Analyzing Indianapolis Colts WR Darrius Heyward-Bey's Knee Injury

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Analyzing Indianapolis Colts WR Darrius Heyward-Bey's Knee Injury
Brian Spurlock-USA TODAY Sports

Knee injuries continue to plague NFL training camps, and according to The Associated Press (via SI.com), Indianapolis Colts wide receiver Darrius Heyward-Bey joined a long list of injured stars over the weekend.

Per Mike Chappell of the Indianapolis Star, doctors diagnosed Heyward-Bey with a grade-one sprain of his left medial collateral ligament (MCL).

In the grand scheme of things, especially when compared to the gamut of season-ending injuries so far this summer, the sprain is fairly minor. However, that is not to say it isn't worth keeping an eye on.

 

UPDATE: Tuesday, August 6, 1:33 pm ET

According to Mike Wells of ESPN.com, an MRI of Heyward-Bey's left knee is "negative," and the wide receiver is listed as day to day. It isn't entirely clear what that implies. Perhaps the MRI shows no signs on injury—the true definition of a "negative" MRI. It could also mean radiologists could not see an obvious ligament tear, but the ligament is still injured—known as a grade-one sprain (see below).

Regardless of specifics, the new report allows for even more optimism than was already present.

--End of update--

 

UPDATE 2: Tuesday, August 6, 4:47 pm ET

According to Mike Chappell, Heyward-Bey is dressed in full pads for Tuesday night's practice. The development suggests the injury is, in fact, an extremely minor sprain—if anything at all. So goes the inherent uncertainty in medicine, reporting and reporting on medicine.

It is still worth monitoring his progress, but as of now, it seems the Colts wideout avoided any serious damage.

--End of update--

As one of the knee's four main ligaments, the MCL plays a vital role in stabilizing the knee and coordinating motions such as walking, running and cutting. Specifically, it connects the inside of the femur—the thigh bone—to the inside of the tibia, or shin bone. By doing so, it prevents the knee from buckling inward towards the center of the body.

The above diagram shows the anatomy of the knee. The medial collateral ligament (MCL) is highlighted in red as it runs along the inside of the joint. Its effective connection points are shown by a red line. Photo from Wikimedia Commons and edited by the author.

For a real-life example, imagine a tackler hitting the outside of a running back's planted leg. The hit forces the knee inward, and it is the MCL's job to absorb the blow. However, if the tackle is forceful enough, it can overwhelm the MCL, stretch it beyond its normal length and cause injury.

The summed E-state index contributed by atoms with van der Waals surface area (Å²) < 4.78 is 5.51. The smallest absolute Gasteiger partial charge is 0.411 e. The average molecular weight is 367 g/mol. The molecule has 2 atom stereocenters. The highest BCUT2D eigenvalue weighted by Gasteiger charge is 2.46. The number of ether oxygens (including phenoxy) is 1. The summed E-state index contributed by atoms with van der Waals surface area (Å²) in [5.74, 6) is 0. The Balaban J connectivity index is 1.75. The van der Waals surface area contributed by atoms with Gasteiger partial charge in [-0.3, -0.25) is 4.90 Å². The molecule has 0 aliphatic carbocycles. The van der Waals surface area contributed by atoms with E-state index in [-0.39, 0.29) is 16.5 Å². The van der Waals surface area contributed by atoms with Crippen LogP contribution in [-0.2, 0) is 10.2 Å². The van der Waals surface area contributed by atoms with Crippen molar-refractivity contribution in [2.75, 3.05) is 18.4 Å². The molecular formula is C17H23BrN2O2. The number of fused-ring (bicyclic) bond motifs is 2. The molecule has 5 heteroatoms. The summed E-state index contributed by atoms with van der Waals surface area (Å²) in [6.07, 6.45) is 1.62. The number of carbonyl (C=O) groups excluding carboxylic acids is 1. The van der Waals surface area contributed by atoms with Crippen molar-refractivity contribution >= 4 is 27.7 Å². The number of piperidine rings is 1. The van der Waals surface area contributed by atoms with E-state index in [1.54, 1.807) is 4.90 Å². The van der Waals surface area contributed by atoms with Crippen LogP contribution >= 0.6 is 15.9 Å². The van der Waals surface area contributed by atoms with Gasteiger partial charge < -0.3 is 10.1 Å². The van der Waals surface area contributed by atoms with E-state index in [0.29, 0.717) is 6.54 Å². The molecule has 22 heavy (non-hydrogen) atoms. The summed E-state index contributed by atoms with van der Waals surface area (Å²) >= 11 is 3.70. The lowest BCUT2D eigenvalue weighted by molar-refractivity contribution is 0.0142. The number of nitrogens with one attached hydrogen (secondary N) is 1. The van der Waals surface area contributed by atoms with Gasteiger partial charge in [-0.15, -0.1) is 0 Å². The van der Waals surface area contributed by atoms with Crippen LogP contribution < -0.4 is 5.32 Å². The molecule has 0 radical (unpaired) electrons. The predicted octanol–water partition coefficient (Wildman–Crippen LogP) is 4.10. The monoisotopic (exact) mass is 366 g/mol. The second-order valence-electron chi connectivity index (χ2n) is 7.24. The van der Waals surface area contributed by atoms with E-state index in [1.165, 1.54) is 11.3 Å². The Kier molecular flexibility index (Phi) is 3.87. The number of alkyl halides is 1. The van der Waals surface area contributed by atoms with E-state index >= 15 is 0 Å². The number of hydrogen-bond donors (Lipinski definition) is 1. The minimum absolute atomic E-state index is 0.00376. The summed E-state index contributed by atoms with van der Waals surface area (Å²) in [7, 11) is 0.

Ligament injuries are called "sprains" and are classified as grade-one, grade-two or grade-three.

A grade-one sprain is a mere overstretch of the ligament without visible tear on MRI, and symptoms include only pain and swelling.

Grade-two sprains are partial tears of a ligament. MRI shows not only signs of inflammation but also a visible tear to the ligament itself. In addition to the aforementioned pain and swelling, the injury can lead to significant joint weakness or instability.

A grade-three sprain—the worst type of sprain—is a complete rupture of the ligament in question. An MRI will show two free ends of ligament tissue—or sometimes even no tissue at all. Without an intact ligament, the joint becomes very unstable, and in the case of a completely torn MCL, there is no support to prevent a knee from collapsing inward.

Fortunately, Heyward-Bey's injury is of the grade-one variety. Still, according to Rotoworld's Jason Silva, ESPN's Chris Mortensen is not quite as optimistic.

It's possible Heyward-Bey's injury is of the grade-one "plus" variety, an unofficial way of communicating a more serious-appearing grade-one sprain—one with more extensive inflammation on MRI, for example.

Either way, treatment is the same.

With rest, icing and physical therapy, Heyward-Bey should recover nicely.

Run-of-the-mill grade-one sprains usually require one or two weeks of rehab time—recall that Robert Griffin III's 2012 grade-one lateral collateral ligament (LCL) sprain cost him just one week.

With that said, don't be surprised if the Colts hold out their new offensive weapon a bit longer in an effort to ensure he is completely healthy by Week 1. Since injured ligaments are weaker ligaments—and thus more prone to further injury—it would make little sense to rush him back during the preseason.

By himself, how many wins does a healthy Darrius Heyward-Bey represent to the Colts?

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Unfortunately, that means he will have to miss out on valuable chemistry-building time with quarterback Andrew Luck, but such is the cost of a proper recovery.

If there are any setbacks, or if the injury is actually more serious than a true grade-one sprain, Heyward-Bey could miss more time. For reference, a grade-two injury usually requires around three to six weeks of rehab.

So, what is the take-home message?

The smart money says Heyward-Bey will be back on the field within a month.

Yet, the way this offseason has been going around the league, Colts fans will remain understandably nervous until then.

 

Dave Siebert is a resident physician at the University of Washington with plans to pursue fellowship training in Primary Care (non-operative) Sports Medicine. Medical information discussed above is based on his own knowledge.


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